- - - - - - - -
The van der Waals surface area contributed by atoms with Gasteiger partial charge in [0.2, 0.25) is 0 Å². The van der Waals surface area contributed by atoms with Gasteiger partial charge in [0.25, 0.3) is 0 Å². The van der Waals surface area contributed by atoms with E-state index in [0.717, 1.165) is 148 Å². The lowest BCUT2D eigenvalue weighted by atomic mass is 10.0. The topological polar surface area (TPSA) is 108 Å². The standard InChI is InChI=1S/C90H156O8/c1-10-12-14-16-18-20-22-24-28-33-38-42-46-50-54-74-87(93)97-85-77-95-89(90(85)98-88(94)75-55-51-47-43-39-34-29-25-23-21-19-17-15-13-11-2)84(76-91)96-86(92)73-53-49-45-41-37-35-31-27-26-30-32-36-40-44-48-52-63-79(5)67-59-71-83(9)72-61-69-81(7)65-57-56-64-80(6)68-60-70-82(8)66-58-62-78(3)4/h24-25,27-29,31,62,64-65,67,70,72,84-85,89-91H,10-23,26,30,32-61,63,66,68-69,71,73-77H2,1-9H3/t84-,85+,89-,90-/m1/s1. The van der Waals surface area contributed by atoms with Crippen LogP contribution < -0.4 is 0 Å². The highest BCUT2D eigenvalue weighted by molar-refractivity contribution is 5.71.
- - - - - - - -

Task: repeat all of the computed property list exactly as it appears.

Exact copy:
The van der Waals surface area contributed by atoms with Gasteiger partial charge in [0.2, 0.25) is 0 Å². The van der Waals surface area contributed by atoms with Gasteiger partial charge in [0.25, 0.3) is 0 Å². The van der Waals surface area contributed by atoms with E-state index in [0.717, 1.165) is 148 Å². The lowest BCUT2D eigenvalue weighted by atomic mass is 10.0. The topological polar surface area (TPSA) is 108 Å². The standard InChI is InChI=1S/C90H156O8/c1-10-12-14-16-18-20-22-24-28-33-38-42-46-50-54-74-87(93)97-85-77-95-89(90(85)98-88(94)75-55-51-47-43-39-34-29-25-23-21-19-17-15-13-11-2)84(76-91)96-86(92)73-53-49-45-41-37-35-31-27-26-30-32-36-40-44-48-52-63-79(5)67-59-71-83(9)72-61-69-81(7)65-57-56-64-80(6)68-60-70-82(8)66-58-62-78(3)4/h24-25,27-29,31,62,64-65,67,70,72,84-85,89-91H,10-23,26,30,32-61,63,66,68-69,71,73-77H2,1-9H3/t84-,85+,89-,90-/m1/s1. The van der Waals surface area contributed by atoms with Crippen LogP contribution < -0.4 is 0 Å². The highest BCUT2D eigenvalue weighted by molar-refractivity contribution is 5.71.